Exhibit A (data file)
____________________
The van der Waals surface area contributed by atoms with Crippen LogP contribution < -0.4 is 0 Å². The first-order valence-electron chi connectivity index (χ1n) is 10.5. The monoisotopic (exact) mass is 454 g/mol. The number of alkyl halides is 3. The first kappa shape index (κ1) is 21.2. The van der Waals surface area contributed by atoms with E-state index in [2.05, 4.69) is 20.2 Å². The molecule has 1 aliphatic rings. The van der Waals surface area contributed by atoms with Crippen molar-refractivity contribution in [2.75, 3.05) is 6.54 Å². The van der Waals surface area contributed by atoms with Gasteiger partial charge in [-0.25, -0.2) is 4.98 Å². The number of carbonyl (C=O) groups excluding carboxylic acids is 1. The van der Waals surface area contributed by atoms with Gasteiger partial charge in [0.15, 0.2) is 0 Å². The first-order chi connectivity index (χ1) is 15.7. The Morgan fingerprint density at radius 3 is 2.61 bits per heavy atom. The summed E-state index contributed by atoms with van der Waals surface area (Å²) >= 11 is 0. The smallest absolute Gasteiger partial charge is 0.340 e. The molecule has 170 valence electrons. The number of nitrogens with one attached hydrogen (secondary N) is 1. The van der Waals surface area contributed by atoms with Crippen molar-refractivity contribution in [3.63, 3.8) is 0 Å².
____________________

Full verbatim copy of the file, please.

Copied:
The van der Waals surface area contributed by atoms with Crippen LogP contribution < -0.4 is 0 Å². The first-order valence-electron chi connectivity index (χ1n) is 10.5. The monoisotopic (exact) mass is 454 g/mol. The number of alkyl halides is 3. The first kappa shape index (κ1) is 21.2. The van der Waals surface area contributed by atoms with E-state index in [2.05, 4.69) is 20.2 Å². The molecule has 1 aliphatic rings. The van der Waals surface area contributed by atoms with Crippen molar-refractivity contribution in [2.75, 3.05) is 6.54 Å². The van der Waals surface area contributed by atoms with Gasteiger partial charge in [-0.25, -0.2) is 4.98 Å². The number of carbonyl (C=O) groups excluding carboxylic acids is 1. The van der Waals surface area contributed by atoms with Gasteiger partial charge in [0.15, 0.2) is 0 Å². The first-order chi connectivity index (χ1) is 15.7. The Morgan fingerprint density at radius 3 is 2.61 bits per heavy atom. The summed E-state index contributed by atoms with van der Waals surface area (Å²) >= 11 is 0. The smallest absolute Gasteiger partial charge is 0.340 e. The molecule has 170 valence electrons. The number of nitrogens with one attached hydrogen (secondary N) is 1. The van der Waals surface area contributed by atoms with Crippen molar-refractivity contribution in [3.63, 3.8) is 0 Å².